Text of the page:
If there is one group of people that pays almost no attention to estate planning, it’s college students and other young adults. When you are young, you have almost no concept of what issues you will have to worry about when you reach old age. Even if you understand them on an intellectual level, worrying about them something that doesn’t even enter your mind.
Unfortunately, college students and other young adults often carry a lot of debt. That debt, apart from the financial impacts it can have on your life, can be a serious problem for your family in some situations. When young people leave behind estates that carry debt, it sometimes falls to their parents and other family members to pay for those obligations.
If you are a young person with student loans, credit card debt, or other obligations, there are some issues you need to understand.
Death and Debt
Young people rarely worry about estate planning because they rarely think about death. Even if they think about it, the chances that a young adult will die are low. Nevertheless, there are issues you might need to consider.
In most situations, debts left behind by someone do not have to be paid by that person’s relatives. For example, let’s say that you have $10,000 in credit card debt. After you die, your creditors will not be able to go after your parents if they want to collect the unpaid debt. Instead, those creditors will have to file a claim with your estate. Your estate is a collection of property and interests you leave behind after your death. If your creditors want to be repaid, they will have to try to get repayment from the property you leave behind.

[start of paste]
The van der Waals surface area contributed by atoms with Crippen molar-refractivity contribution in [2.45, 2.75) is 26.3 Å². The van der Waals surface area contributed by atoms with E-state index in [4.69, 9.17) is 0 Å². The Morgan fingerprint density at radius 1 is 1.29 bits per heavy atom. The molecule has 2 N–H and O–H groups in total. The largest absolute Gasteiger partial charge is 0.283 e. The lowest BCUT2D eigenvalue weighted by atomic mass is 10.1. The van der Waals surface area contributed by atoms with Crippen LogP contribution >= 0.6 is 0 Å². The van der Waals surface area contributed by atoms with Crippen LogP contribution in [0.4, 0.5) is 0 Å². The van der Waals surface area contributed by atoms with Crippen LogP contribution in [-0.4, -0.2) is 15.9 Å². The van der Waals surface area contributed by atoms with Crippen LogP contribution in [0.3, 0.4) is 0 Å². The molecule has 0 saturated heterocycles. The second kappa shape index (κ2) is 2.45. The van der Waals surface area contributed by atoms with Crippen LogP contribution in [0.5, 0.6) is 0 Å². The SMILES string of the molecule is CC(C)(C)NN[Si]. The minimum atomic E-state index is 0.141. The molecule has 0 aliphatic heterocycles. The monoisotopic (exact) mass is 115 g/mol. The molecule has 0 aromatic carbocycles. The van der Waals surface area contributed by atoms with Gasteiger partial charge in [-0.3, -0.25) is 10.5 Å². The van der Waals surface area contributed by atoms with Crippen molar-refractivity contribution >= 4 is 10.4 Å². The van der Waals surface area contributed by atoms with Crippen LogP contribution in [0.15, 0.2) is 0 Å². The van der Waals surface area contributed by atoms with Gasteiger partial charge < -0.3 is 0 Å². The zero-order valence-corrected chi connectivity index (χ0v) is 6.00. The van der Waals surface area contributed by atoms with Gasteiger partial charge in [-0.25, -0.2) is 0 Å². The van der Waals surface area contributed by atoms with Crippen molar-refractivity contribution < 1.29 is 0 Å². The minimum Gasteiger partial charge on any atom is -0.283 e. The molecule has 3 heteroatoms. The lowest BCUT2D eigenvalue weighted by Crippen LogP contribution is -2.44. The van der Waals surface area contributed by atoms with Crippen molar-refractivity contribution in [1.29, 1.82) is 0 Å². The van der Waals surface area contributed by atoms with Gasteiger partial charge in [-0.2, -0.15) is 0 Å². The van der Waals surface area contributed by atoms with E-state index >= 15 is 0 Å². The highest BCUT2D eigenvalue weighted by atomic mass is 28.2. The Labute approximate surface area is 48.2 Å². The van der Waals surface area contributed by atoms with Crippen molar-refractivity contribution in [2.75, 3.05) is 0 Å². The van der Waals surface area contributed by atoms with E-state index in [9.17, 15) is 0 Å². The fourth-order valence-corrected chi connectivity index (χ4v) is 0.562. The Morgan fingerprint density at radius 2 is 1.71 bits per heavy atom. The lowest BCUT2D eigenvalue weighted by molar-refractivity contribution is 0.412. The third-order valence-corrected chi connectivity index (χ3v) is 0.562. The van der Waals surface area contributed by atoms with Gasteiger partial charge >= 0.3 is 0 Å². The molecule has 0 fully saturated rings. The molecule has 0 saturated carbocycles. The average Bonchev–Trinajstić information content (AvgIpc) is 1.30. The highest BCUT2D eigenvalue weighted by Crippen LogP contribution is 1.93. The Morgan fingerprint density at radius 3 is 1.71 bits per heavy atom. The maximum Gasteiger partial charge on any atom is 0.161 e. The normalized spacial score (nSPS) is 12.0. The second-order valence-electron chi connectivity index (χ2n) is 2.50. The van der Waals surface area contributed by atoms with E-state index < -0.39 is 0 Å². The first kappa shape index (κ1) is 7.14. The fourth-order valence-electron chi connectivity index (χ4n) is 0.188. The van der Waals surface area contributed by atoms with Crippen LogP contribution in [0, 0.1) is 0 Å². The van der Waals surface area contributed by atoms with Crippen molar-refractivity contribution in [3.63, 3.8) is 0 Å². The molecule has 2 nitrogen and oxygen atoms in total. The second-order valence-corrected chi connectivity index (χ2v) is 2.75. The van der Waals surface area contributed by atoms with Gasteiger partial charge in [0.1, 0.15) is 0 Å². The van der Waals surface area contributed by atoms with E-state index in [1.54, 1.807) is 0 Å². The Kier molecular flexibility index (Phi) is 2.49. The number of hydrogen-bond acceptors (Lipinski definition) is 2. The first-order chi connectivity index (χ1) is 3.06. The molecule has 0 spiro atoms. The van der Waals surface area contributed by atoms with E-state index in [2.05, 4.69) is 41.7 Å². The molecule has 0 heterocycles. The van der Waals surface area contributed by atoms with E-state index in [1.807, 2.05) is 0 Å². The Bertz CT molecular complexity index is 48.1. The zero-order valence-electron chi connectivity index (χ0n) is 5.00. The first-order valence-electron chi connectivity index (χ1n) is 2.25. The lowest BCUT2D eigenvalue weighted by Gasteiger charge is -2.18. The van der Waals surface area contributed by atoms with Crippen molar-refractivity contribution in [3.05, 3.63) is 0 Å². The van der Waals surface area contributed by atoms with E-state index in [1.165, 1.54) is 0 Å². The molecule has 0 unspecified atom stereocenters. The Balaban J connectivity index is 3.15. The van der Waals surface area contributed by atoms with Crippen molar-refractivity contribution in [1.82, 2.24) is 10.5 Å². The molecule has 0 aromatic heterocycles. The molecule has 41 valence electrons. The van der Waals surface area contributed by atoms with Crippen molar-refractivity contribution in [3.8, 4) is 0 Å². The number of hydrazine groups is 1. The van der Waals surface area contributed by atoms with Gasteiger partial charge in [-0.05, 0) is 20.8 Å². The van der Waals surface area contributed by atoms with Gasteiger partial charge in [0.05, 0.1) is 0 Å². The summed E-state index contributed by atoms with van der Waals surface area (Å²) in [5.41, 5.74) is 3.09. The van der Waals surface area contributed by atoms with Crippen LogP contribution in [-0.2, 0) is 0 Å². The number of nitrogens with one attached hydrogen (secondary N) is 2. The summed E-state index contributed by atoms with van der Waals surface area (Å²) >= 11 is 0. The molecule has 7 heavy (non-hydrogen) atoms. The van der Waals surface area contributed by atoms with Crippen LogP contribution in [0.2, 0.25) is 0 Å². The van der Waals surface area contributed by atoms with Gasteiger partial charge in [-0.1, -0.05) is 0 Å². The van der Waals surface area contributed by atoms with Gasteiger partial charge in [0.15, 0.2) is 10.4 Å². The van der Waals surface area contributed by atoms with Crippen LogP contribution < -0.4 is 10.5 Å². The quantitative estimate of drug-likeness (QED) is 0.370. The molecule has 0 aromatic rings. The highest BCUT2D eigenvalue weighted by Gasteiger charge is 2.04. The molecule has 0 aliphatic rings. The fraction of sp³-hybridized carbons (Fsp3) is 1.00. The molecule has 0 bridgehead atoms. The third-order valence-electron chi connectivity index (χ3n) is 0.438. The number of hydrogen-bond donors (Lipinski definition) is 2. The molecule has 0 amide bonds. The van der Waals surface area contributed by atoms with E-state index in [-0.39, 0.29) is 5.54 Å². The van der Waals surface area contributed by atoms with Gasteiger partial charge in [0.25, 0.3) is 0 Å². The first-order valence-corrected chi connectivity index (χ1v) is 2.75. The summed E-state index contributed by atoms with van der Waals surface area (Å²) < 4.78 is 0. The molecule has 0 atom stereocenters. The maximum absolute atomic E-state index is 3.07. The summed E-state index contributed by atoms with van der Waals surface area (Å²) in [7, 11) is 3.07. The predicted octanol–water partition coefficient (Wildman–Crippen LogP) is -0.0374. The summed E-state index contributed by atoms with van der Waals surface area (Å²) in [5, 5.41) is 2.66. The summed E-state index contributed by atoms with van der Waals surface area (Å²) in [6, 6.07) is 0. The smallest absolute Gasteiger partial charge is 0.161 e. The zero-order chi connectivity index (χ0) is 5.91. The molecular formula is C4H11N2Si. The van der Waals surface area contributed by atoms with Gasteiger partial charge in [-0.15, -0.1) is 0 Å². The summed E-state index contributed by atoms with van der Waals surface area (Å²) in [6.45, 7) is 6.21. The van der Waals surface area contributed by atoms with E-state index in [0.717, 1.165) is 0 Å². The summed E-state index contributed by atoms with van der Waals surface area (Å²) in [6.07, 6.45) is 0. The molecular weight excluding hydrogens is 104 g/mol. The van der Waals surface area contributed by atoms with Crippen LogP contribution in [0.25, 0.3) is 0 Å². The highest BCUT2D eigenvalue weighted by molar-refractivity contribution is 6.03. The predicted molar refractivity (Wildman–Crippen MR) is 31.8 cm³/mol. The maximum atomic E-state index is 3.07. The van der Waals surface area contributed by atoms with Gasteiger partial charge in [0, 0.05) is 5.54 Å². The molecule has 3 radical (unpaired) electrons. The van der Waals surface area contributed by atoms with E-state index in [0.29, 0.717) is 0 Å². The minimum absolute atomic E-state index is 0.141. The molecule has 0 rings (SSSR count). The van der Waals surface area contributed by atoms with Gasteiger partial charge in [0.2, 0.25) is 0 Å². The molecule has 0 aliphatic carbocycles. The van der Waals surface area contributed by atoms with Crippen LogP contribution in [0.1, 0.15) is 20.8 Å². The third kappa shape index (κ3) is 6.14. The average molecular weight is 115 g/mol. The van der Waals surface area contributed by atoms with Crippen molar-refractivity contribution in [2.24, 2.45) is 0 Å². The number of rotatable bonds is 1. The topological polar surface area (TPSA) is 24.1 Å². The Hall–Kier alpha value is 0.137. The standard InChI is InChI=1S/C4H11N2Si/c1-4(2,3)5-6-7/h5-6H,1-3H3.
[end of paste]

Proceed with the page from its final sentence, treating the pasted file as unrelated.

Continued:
Student Loans, Co-Signors, and Life Insurance
For young adults who have student loans, the question of who has to repay those loans upon your death becomes more complicated. In general, taking out a federal student loan does not require you to have a cosigner, and those debts get discharged upon your death. On the other hand, if you took out a private student loan you may have asked your parents or another close adult friend or relative to sign as a cosigner. In this situation, the cosigner could be responsible for paying for those loans upon your death.
For young adults who have student loans, or any other debt, that required a cosigner, you might consider obtaining life insurance. Young people can usually acquire life insurance at a minimal cost. Should you die before paying off your student loans, your life insurance policy benefit can be used to pay the debt, allowing your parents or other cosigners to avoid having to pay themselves.
Latest posts by Timothy P. Murphy (see all)
- Use Trust Protectors for Added Protection and Flexibility - October 13, 2019
- How Will You Obtain the Care You Need? - October 11, 2019
- Income Tax Basis in Estate Planning - October 9, 2019